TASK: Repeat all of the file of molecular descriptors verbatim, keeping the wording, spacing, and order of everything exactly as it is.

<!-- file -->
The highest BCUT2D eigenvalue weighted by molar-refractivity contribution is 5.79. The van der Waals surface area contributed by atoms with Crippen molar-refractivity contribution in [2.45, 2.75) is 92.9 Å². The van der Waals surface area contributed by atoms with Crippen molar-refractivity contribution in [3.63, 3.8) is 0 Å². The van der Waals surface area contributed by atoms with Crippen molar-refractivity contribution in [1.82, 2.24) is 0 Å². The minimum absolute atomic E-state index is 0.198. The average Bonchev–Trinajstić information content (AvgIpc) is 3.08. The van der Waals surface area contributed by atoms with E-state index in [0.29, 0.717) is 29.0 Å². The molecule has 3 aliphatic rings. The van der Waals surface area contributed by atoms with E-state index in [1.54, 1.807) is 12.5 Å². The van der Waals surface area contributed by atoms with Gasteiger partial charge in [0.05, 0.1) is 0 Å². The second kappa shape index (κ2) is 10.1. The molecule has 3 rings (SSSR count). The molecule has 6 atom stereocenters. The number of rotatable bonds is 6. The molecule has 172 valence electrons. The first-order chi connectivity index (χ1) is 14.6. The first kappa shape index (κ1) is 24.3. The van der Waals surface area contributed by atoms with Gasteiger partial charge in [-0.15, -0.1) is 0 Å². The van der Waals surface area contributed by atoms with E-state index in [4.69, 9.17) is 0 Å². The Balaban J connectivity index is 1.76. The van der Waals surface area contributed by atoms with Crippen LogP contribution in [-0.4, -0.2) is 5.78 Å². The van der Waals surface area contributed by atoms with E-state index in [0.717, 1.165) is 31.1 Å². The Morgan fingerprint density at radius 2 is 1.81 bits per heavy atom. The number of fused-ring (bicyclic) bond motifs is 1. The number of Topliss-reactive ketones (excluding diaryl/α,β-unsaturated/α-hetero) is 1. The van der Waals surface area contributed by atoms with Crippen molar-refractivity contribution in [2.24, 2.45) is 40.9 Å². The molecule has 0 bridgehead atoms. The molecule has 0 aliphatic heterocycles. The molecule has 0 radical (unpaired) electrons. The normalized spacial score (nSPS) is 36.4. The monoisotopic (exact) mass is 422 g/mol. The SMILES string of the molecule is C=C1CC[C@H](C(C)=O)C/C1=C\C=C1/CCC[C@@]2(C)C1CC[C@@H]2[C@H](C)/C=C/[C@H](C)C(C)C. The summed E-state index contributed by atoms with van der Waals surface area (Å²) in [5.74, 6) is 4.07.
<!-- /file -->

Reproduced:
The highest BCUT2D eigenvalue weighted by molar-refractivity contribution is 5.79. The van der Waals surface area contributed by atoms with Crippen molar-refractivity contribution in [2.45, 2.75) is 92.9 Å². The van der Waals surface area contributed by atoms with Crippen molar-refractivity contribution in [3.63, 3.8) is 0 Å². The van der Waals surface area contributed by atoms with Crippen molar-refractivity contribution in [1.82, 2.24) is 0 Å². The minimum absolute atomic E-state index is 0.198. The average Bonchev–Trinajstić information content (AvgIpc) is 3.08. The van der Waals surface area contributed by atoms with E-state index in [0.29, 0.717) is 29.0 Å². The molecule has 3 aliphatic rings. The van der Waals surface area contributed by atoms with E-state index in [1.54, 1.807) is 12.5 Å². The van der Waals surface area contributed by atoms with Gasteiger partial charge in [0.05, 0.1) is 0 Å². The second kappa shape index (κ2) is 10.1. The molecule has 3 rings (SSSR count). The molecule has 6 atom stereocenters. The number of rotatable bonds is 6. The molecule has 172 valence electrons. The first-order chi connectivity index (χ1) is 14.6. The first kappa shape index (κ1) is 24.3. The van der Waals surface area contributed by atoms with Gasteiger partial charge in [-0.15, -0.1) is 0 Å². The van der Waals surface area contributed by atoms with E-state index in [4.69, 9.17) is 0 Å². The Balaban J connectivity index is 1.76. The van der Waals surface area contributed by atoms with Crippen LogP contribution in [-0.4, -0.2) is 5.78 Å². The van der Waals surface area contributed by atoms with E-state index in [0.717, 1.165) is 31.1 Å². The Morgan fingerprint density at radius 2 is 1.81 bits per heavy atom. The number of fused-ring (bicyclic) bond motifs is 1. The number of Topliss-reactive ketones (excluding diaryl/α,β-unsaturated/α-hetero) is 1. The van der Waals surface area contributed by atoms with Crippen molar-refractivity contribution in [2.24, 2.45) is 40.9 Å². The molecule has 0 bridgehead atoms. The molecule has 0 aliphatic heterocycles. The molecule has 0 radical (unpaired) electrons. The normalized spacial score (nSPS) is 36.4. The monoisotopic (exact) mass is 422 g/mol. The SMILES string of the molecule is C=C1CC[C@H](C(C)=O)C/C1=C\C=C1/CCC[C@@]2(C)C1CC[C@@H]2[C@H](C)/C=C/[C@H](C)C(C)C. The summed E-state index contributed by atoms with van der Waals surface area (Å²) in [5.74, 6) is 4.07.